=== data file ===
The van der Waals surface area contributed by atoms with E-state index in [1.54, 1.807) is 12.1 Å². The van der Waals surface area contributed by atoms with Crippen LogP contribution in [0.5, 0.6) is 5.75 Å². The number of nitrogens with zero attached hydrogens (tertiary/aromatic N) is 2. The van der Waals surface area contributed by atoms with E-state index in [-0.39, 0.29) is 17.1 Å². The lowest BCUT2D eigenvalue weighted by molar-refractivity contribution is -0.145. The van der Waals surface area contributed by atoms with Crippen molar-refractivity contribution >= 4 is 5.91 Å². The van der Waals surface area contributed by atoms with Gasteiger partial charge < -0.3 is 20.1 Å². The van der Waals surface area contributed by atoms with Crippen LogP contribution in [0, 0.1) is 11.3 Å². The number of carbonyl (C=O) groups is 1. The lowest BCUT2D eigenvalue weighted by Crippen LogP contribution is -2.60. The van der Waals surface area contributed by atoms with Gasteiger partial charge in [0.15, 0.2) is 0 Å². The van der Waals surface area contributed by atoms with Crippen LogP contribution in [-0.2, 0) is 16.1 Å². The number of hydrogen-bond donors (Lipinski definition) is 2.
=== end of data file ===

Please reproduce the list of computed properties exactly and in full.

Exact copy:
The van der Waals surface area contributed by atoms with E-state index in [1.54, 1.807) is 12.1 Å². The van der Waals surface area contributed by atoms with Crippen LogP contribution in [0.5, 0.6) is 5.75 Å². The number of nitrogens with zero attached hydrogens (tertiary/aromatic N) is 2. The van der Waals surface area contributed by atoms with E-state index in [-0.39, 0.29) is 17.1 Å². The lowest BCUT2D eigenvalue weighted by molar-refractivity contribution is -0.145. The van der Waals surface area contributed by atoms with Crippen molar-refractivity contribution >= 4 is 5.91 Å². The van der Waals surface area contributed by atoms with Gasteiger partial charge < -0.3 is 20.1 Å². The van der Waals surface area contributed by atoms with Crippen LogP contribution in [0, 0.1) is 11.3 Å². The number of carbonyl (C=O) groups is 1. The lowest BCUT2D eigenvalue weighted by Crippen LogP contribution is -2.60. The van der Waals surface area contributed by atoms with Gasteiger partial charge in [0.15, 0.2) is 0 Å². The van der Waals surface area contributed by atoms with Crippen LogP contribution in [-0.2, 0) is 16.1 Å². The number of hydrogen-bond donors (Lipinski definition) is 2.